So, you may wonder, is it hard to make?  Hell no.  Vietnamese yogurt is extremely easy to make! If it were any easier, it would fall into the boiling water category of difficulty.  We have to send out our apologies to all of our favorite banh mi shops, because there is one less fix that we have to get from you.  Fortunately there is plenty else that keeps us coming through your doors.  And for the rest of you, here you go, yogurt brethren, a super simple recipe for some damn good yogurt. – Todd

Vietnamese Yogurt Recipe

Total Time: 5 hours


  • 2/3 cup Sweetened Condensed Milk (Longevity or Black & White are our favorite brands)
  • 1 1/4 cups Water (near boiling)
  • 1 1/2 cups Milk (we prefer whole milk)
  • 1 cup Plain Yogurt (or Vietnamese yogurt if you can get it)


  1. Pour the sweetened condensed milk into a bowl and add the hot water. Whisk until homogeneous.
  2. Pour milk into bowl and mix, then add yogurt and gently whisk until everything is smooth.
  3. Pour the mixture into the containers you will store it in. (Small plastic containers, recycled baby food jars, small canning jars, etc...)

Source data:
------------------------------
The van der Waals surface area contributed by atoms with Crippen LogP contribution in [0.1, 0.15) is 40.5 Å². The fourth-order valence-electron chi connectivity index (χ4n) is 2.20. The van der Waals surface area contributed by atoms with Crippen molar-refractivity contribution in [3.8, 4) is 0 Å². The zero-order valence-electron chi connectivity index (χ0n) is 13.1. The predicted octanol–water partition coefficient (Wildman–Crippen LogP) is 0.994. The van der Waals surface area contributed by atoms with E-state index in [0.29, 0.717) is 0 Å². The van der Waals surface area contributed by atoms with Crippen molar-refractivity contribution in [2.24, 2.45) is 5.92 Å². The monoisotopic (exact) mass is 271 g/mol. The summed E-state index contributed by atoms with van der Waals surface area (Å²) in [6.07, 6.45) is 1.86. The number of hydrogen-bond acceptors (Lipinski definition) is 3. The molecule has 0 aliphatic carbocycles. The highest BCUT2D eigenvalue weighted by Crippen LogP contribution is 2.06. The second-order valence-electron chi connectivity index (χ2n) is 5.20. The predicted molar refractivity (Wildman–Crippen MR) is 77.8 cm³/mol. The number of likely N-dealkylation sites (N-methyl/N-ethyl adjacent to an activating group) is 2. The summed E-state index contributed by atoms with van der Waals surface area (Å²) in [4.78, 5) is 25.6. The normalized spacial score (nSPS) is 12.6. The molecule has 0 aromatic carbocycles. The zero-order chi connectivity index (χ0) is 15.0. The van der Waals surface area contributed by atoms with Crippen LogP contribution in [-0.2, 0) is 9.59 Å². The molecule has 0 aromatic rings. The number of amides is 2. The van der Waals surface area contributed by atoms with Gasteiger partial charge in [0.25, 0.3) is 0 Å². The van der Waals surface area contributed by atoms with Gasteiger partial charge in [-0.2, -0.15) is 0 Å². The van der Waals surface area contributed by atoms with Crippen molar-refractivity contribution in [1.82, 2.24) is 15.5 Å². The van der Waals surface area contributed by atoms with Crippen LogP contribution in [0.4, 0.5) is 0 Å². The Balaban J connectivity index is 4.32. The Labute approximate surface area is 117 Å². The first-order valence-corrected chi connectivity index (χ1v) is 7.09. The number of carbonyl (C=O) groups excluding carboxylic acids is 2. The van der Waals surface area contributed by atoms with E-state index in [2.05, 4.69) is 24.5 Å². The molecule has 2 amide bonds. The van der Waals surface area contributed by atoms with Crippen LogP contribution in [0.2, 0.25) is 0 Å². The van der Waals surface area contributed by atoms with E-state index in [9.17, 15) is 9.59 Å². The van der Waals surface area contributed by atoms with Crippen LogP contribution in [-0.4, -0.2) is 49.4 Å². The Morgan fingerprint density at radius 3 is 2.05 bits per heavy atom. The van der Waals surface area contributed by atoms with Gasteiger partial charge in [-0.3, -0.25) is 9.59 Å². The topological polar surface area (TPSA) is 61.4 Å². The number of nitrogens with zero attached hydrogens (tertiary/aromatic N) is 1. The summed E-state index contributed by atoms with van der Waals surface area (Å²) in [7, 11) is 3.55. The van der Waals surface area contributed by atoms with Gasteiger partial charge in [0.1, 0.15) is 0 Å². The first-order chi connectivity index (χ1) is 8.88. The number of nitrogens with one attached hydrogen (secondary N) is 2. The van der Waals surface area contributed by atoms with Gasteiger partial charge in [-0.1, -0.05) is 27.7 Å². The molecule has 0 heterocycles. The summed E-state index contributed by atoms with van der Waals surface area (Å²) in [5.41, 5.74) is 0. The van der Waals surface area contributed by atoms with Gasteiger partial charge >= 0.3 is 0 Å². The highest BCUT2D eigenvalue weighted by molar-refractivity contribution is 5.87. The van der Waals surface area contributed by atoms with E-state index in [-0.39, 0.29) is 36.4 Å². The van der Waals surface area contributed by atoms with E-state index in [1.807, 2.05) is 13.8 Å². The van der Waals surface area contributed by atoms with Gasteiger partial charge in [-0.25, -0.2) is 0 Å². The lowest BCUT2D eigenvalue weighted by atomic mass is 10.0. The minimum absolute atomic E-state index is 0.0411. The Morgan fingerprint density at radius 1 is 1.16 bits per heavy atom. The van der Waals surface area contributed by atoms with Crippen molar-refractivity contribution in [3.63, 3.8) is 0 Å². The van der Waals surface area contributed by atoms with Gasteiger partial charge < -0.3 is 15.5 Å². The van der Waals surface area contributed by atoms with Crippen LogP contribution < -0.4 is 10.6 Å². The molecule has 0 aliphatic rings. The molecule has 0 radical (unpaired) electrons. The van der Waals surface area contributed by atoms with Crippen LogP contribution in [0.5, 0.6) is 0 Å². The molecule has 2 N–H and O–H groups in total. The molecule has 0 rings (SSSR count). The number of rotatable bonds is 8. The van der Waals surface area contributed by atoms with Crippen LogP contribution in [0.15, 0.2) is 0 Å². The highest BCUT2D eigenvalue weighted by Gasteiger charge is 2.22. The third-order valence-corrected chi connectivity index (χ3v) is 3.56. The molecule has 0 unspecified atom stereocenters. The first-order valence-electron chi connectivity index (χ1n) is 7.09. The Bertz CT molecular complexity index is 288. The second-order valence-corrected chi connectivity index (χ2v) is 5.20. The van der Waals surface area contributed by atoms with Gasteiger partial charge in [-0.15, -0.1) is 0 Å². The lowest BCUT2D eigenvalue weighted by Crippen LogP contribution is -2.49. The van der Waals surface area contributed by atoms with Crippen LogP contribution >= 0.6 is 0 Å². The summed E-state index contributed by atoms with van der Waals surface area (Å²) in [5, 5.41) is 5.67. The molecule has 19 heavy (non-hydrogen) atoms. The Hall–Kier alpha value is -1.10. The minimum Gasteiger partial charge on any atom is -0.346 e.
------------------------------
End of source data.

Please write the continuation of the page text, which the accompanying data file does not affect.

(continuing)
4. In a wide bottomed pot that is taller than your yogurt containers, make a bath for the containers: Heat up enough water to a near boil that it will come most of the way up the sides of your yogurt containers when they are immersed in the bath.  In another pot or tea kettle, heat up additional water.
  5. After water is hot, turn off heat and place filled yogurt containers into bath. Pour in additional water until water level reaches nearly the top of yogurt containers. (Hint: Use a funnel to pour the water into the pot so no water splashes into the yogurt containers.)
  6. Place a towel over pot, being careful not to let it droop into yogurt containers and let yogurt set in the water bath.   After the water has cooled completely (@ 4-5 hrs total bathing time) the yogurt should be fairly set (it will thicken a bit more when refrigerated, but not much.) Remove from bath, put lids on jars and store in fridge until ready to serve.
  • If yogurt is sweet, but not set after water has cooled, most likely the water bath was too hot for too long. Next time try starting with a bath that isn't so hot,
  • Post-original post Note: We've adjusted the recipe and techniques a bit since the original posting.  After experimenting further, we found the current recipe to set more consistently.
Recipe Source: